A while ago I happened to mention to someone that I was involved in recruitment and retention work in schools.
“Ah yes,” he said, “you’re the Educate Norfolk guy.” I settled back smugly in my seat to enjoy the warm glow of being recognised as a minor local celebrity, while he continued: “Lesson’s from hairdressing, that’s what you need.”
What? Lessons from hairdressing?
“Yes,” he said, and went on to explain that hairdressing was the profession with the highest job satisfaction and lowest turnover. Hairdressers are all happy and no-one ever leaves. It is the model we should all aspire to, and, my friend believes, the one that holds the key for all the rest of us who head home every night to a glass of medicinal compound and a good old moan.
Why is it number one in the well-being league table? The answer is fourfold:
It sounds simple. All we have to do is replicate the conditions of hairdressing and we can solve the chronic recruitment and retention crisis in teaching, And chronic it certainly is. Whilst newly qualified teachers are scarce to the point of invisibility, serving teachers are leaving the profession in increasing numbers. Only this week a former NQT of mine got in touch to ask for a reference. She has had enough – she’s leaving teaching. When I asked her why, her reasons were simple; she wanted her life back, particularly the part of her life which happens on Sunday afternoons.
So let’s see if we can transpose life in the salon on to life in the classroom. School leaders are all searching for answers to the conundrum of why teacher retention is so bad and looking for ways to make life more bearable for their staff. The DfE and Ofsted are interested too. (I’ll let the irony of that sink in with you for a moment…..OK let’s move on.) Let’s see if we can establish how much of the current drive is hitting the mark and whether we really can learn any lessons from hairdressing.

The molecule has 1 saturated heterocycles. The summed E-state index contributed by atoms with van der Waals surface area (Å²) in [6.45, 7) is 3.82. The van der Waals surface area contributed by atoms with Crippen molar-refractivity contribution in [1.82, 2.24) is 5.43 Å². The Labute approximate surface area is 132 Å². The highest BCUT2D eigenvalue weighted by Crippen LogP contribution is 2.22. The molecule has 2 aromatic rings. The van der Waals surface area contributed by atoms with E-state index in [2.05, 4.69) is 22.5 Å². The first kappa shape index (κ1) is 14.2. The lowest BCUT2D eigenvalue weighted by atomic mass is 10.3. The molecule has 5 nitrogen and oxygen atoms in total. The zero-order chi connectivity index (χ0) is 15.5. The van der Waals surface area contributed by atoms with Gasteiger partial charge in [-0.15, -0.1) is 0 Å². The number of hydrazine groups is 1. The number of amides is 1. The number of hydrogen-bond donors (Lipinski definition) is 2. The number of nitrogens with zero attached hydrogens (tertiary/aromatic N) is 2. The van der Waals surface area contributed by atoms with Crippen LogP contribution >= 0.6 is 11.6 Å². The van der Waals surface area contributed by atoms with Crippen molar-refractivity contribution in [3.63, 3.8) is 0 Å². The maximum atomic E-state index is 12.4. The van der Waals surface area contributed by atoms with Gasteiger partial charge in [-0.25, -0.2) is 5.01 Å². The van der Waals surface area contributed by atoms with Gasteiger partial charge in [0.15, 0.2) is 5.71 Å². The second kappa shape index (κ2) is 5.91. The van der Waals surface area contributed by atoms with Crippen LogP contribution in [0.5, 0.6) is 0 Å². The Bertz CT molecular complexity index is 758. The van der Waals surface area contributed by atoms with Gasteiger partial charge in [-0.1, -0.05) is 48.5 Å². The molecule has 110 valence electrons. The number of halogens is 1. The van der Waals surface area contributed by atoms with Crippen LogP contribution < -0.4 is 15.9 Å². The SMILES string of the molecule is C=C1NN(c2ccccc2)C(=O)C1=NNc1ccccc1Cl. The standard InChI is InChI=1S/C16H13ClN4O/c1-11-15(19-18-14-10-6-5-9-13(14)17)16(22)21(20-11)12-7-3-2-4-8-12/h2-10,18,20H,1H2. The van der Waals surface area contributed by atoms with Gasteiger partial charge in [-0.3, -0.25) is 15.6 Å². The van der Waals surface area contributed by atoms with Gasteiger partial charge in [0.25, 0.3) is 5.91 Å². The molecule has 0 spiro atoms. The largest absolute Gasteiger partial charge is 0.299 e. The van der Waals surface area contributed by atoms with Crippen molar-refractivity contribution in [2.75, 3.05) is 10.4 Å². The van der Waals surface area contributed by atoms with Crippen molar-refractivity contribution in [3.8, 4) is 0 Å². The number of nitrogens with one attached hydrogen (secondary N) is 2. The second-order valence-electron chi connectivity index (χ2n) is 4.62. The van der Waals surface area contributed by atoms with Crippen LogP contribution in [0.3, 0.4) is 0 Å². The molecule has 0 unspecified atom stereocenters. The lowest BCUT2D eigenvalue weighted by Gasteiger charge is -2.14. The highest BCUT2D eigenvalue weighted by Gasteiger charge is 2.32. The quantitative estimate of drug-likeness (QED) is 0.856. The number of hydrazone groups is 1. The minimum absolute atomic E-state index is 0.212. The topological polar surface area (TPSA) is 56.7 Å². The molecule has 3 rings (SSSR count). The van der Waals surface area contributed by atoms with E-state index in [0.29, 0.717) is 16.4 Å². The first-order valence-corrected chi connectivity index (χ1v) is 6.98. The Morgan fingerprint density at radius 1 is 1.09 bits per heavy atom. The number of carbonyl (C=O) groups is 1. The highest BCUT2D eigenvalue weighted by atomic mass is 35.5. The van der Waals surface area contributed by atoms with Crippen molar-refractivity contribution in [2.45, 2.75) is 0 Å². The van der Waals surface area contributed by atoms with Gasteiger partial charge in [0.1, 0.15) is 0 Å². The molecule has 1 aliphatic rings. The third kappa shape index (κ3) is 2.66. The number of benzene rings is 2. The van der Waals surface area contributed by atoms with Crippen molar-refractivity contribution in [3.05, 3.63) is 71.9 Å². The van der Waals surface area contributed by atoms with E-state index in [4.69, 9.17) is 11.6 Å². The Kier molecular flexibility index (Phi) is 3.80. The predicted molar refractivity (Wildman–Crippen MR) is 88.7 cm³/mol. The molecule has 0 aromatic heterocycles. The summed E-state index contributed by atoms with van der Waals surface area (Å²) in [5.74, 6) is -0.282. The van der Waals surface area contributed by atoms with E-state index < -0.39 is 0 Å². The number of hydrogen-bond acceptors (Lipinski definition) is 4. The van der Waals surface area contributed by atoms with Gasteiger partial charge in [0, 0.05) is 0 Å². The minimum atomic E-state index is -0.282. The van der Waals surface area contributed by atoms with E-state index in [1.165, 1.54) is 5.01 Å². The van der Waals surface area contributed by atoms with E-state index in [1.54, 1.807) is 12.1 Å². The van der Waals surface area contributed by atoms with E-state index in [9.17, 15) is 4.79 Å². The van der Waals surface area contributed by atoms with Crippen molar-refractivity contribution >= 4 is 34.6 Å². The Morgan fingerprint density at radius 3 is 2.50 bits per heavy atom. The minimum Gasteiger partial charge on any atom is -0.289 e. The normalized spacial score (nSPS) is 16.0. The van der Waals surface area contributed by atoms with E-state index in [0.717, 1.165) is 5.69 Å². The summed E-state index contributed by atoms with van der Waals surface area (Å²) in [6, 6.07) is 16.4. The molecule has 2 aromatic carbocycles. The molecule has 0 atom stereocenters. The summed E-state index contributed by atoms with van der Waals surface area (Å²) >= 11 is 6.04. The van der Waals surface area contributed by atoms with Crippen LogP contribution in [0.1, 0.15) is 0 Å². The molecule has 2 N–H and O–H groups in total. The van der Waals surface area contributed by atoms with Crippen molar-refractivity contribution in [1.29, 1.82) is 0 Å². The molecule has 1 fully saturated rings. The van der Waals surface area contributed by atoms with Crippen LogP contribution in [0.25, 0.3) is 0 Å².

For most teachers this is a vocation. This is the job many of them have wanted to do since they were children themselves. They have boundless passion for it, they are full of creativity and imagination which will make learning exciting for their children and their classrooms a place where magic happens. As long as we let them get on with it. As soon as we turn that vocation into a job by trying to control the way they teach, the systems they use and the “non-negotiables” on their classroom walls, then the magic dies. Worse still, we demand lesson plans and data drops and deep marking in three coloured pens and their passion dies too. I’m not saying there are no poor teachers, but we won’t improve them by trying to get them to do all of this. So, for the sake of reigning in the tiny percentage of teachers who are not very good (or can’t quite be bothered and need a bit of a kick up the proverbial), we take away the very thing that makes the overwhelming majority of teachers great.
One of the great frustrations of teaching is that you always feel you could have done more. You could have made more resources, foreseen a misunderstanding or addressed something earlier. And when the lesson is over, if we just mark in a bit more depth or plan for longer it will all be so much better tomorrow. It takes some stamina to stay on this particular hamster wheel. So let’s not add to the workload still further. The ludicrous accountability regime that we live under has driven an audit culture which has the self-defeating effect of exhausting our teachers and further postponing the satisfaction of completion. As headteachers we have the power to resist this.
At last something we have in common with hairdressers. The relationships we build with children in our schools are the greatest joy and privilege of being a teacher. And the friendships we forge in our staffrooms and our wider networks of schools endure and sustain us for years.
4. No Negative Feedback
We are finally seeing the end of the culture of jobsworth headteachers with clipboards grading teachers in three-times-a-year-but-no-more lesson observations. This dismal attempt to mimic one of the worst aspects of Ofsted undoubtedly pushed a significant number of those lost teachers over the edge. However did we allow such a judgemental, adversarial practice to overwhelm what should be a joyful, collaborative art form? Do all of you non-teachers out there have a similar culture in your workplaces? I hope not.
Note that none of this is about money. I don’t know, but I’m guessing hairdressers don’t all earn big wages, so let’s not fool ourselves that raising teacher’ salaries by 1½%, rather than 1% will solve the problem. Nor is it about workload alone. Teachers don’t mind working hard, as long as what they are doing directly benefits the children, rather than soothing the anxiety of their bosses.
Now, those of you who know me might wish to point out the irony of a bald man invoking the spirit of hairdressers. Yes it is several years since I met one. However, I am going to try to channel my inner barber at school from now on. I know how brilliant our teachers are and I’m telling them as often as I can. And letting them get on with it. Which should free me up to sit here reading this copy of Ideal Homes and Gardens. Or shall I try that edition of Cosmo. Hang on, there’s a Classic Car Monthly over there…